Competition Alters the U.S. Food Marketing Landscape
Competitive pressures abound in today’s dynamic food marketing system. The U.S. food market is essentially saturated, dependent on a growing population as well as a declining share of consumer income spent on food. Food companies are using many strategies to compete for a larger share of the pie, including new ways of conducting business, mergers and acquisitions, overseas expansion, and state-of-the-art technology.
To meet consumer preferences and remain competitive, retailers have introduced a wide variety of new products. Nearly 10,000 new food and beverage products were introduced in 2002, with convenience foods and organic and natural foods leading the way. Also, the number of unique items (according to brand, package size, and type) stocked by supermarkets, such as Chef Boy-ar-dee Pizza Crust Mix & Sauce and Kahn’s Honey Cure Deli Ham, rose from 13,000 in 1980 to 37,000 in 2001.
Competitive pressures to deliver specific products to meet consumer demand have changed the way the products move from farmers to consumers. Traditional food wholesalers who buy food from manufacturers and resell to retail food stores are losing ground. Manufacturers such as Coca Cola, Dreyers/ Edy’s Grand Ice Cream, and Frito-Lay deliver their products directly to retail stores and usually arrange them on the shelves. Albertsons, Ahold, and most other large retail chains buy products directly from manufacturers and transport them to retail locations through their own distribution centers. Many food manufacturers/processors have chosen to contract directly with farmers to get the preferred quality and quantity of products.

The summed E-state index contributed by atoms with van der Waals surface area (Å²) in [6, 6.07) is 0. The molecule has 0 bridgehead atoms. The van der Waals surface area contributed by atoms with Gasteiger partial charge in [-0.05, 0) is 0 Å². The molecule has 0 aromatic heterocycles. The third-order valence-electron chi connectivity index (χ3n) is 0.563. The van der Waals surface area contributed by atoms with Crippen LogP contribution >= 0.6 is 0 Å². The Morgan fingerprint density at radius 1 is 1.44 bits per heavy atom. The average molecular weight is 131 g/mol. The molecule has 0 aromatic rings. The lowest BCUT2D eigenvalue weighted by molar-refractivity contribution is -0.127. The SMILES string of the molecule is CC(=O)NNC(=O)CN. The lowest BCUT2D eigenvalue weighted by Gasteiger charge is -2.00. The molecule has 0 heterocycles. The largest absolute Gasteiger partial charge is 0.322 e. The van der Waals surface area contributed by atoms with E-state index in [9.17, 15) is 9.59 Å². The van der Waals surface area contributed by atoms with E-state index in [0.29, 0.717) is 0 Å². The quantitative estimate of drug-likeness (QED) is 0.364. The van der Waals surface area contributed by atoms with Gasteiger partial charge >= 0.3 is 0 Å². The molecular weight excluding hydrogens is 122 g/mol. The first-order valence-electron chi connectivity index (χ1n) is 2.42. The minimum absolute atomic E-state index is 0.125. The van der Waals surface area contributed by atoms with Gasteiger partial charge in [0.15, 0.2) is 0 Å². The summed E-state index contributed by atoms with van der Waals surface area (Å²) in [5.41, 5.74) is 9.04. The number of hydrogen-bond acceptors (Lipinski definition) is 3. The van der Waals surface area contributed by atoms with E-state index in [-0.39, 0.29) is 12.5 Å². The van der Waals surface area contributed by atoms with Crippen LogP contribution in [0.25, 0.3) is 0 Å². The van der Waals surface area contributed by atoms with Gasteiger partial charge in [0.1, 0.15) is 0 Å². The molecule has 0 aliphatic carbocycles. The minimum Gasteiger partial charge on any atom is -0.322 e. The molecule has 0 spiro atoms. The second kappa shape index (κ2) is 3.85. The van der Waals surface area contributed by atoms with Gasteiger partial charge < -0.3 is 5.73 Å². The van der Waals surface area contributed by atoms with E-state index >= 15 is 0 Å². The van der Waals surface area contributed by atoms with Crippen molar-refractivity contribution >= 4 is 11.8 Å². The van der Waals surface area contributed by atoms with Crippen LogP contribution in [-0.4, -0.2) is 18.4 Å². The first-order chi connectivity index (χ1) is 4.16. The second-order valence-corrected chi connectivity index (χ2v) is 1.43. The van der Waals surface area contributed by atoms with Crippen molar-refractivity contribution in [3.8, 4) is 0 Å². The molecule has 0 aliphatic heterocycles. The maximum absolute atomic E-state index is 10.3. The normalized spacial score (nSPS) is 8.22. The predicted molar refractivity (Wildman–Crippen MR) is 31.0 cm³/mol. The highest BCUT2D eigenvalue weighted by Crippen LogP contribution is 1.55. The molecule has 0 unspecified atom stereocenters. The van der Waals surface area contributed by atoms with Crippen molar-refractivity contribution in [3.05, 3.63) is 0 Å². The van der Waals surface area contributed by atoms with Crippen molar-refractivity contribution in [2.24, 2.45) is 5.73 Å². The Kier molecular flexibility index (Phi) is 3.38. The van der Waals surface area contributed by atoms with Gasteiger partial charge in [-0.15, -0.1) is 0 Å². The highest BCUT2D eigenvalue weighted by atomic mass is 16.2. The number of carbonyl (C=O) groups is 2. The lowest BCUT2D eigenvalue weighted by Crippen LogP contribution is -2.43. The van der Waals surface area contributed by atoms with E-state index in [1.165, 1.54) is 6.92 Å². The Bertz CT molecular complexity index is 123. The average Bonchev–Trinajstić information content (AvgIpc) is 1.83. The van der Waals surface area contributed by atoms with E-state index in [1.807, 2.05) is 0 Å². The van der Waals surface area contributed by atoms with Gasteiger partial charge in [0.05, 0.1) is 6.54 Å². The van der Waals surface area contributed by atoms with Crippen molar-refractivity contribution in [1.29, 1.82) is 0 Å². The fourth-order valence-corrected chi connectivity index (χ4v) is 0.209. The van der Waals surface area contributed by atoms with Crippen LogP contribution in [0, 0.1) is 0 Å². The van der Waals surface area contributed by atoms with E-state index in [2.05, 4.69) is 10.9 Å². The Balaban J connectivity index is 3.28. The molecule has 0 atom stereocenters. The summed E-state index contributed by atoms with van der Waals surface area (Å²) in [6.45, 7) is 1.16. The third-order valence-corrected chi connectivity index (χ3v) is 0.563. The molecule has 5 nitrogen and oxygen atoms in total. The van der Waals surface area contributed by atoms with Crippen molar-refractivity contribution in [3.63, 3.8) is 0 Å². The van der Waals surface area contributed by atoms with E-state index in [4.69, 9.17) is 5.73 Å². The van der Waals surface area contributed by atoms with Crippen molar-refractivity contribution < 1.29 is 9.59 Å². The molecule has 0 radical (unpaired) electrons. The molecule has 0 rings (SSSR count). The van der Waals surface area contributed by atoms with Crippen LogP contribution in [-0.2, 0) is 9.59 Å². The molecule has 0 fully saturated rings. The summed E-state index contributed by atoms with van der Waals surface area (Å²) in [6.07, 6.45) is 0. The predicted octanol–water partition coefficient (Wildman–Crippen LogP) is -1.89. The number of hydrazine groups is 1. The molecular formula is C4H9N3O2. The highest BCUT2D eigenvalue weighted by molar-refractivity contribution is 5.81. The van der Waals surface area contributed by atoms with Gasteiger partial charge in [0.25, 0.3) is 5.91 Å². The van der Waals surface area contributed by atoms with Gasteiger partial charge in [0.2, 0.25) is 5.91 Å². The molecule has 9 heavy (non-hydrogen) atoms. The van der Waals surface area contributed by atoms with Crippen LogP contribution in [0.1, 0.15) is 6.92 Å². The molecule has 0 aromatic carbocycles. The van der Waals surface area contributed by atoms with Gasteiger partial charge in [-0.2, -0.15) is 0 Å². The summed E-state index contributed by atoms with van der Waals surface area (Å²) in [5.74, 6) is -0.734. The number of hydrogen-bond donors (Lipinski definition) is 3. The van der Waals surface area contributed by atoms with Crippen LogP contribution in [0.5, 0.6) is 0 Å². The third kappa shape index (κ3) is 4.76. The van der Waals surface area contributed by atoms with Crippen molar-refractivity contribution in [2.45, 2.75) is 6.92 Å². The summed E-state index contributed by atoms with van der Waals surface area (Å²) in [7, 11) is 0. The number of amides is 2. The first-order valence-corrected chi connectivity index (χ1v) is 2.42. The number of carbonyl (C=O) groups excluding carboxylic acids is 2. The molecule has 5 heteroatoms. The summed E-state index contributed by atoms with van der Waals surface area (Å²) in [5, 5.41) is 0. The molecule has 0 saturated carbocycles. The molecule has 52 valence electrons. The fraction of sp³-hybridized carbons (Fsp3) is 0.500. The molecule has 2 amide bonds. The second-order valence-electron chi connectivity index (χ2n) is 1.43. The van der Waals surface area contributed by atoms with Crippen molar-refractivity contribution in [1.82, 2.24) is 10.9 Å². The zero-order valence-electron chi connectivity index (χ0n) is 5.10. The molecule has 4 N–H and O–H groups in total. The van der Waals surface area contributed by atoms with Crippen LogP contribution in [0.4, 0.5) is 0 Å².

Krogers, Safeway, and other traditional food retailers face mounting competition from nontraditional retailers, such as Wal-Mart supercenters, and the food-away-from-home sector. In the 1990s, warehouse clubs and supercenters made their presence felt in a big way. By adding massive new stores, these companies increased their share of total food sales from 1.9 percent in 1990 to 8 percent in 2002. Food-away-from-home outlets, including McDonalds and Applebee’s, now account for 46 percent of total food expenditures, up from 33 percent in 1970. In response to these competitive pressures, traditional retailers are turning to mergers and acquisitions to improve their ability to compete.
Manufacturers and distributors are experimenting with new technologies to replenish grocery shelves or out-of-stocks, to quickly serve and better target prospective customers, and to improve information flow and inventory management. For example, a system developed by FreedomPay, Inc., enables customers to make cashless purchases quickly and efficiently and to receive instantaneous loyalty rewards. A wand waved over a sensor at the checkout counter automatically deducts purchase amounts from consumers’ accounts through FreedomPay’s network. The system’s hardware costs significantly less than debit card systems. USA Technologies is one of several companies equipping its vending machines with modems or sensors that relay instant inventory, sales, and other information to better target consumer preferences.
As an alternative to competition in a slowly growing domestic food market, many U.S. food companies are competing globally, choosing to expand by targeting customers (or investing in operations) outside the United States. The U.S. is the world’s largest exporter of processed food. Domestic food companies, including Safeway, Costco, and Krispy Kreme Doughnuts, continue to expand operations overseas.
The U.S. Food Marketing System, 2002, by Michael Harris, Phillip Kaufman, Steve Martinez, and Charlene Price, USDA, Economic Research Service, August 2002